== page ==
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Who’s in the in-crowd?

Yale Medicine Magazine, 2014 - Spring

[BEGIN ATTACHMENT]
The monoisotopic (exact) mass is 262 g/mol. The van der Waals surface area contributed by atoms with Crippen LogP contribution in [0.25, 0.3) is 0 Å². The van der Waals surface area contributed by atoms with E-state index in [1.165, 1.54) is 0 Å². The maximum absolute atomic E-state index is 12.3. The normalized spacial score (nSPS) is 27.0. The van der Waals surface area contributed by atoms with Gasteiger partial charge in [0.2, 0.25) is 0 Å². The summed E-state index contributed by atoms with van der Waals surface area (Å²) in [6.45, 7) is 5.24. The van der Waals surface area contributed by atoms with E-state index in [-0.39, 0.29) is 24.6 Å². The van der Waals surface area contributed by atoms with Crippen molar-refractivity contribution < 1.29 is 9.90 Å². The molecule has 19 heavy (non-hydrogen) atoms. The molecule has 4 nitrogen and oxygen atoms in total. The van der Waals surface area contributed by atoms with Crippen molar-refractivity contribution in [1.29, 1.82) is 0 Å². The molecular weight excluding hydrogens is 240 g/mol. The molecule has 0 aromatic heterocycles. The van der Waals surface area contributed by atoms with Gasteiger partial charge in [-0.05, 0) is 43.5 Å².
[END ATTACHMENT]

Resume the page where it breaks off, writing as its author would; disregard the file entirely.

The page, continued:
Being in with the in-crowd is the result of a couple of simple and well-established psychological principles that govern how we form allies and enemies, according to researchers at Yale and the University of North Carolina. We like people who are nice to us. And we like friends of our friends—and dislike our friends’ enemies. The researchers used a computer model—with just 80 lines of code—to show that these two ingredients form the recipe for “us versus them,” and published their findings in the journal Psychological Science. David Rand, Ph.D., assistant professor of psychology, economics and management, was a co-lead author of the study.

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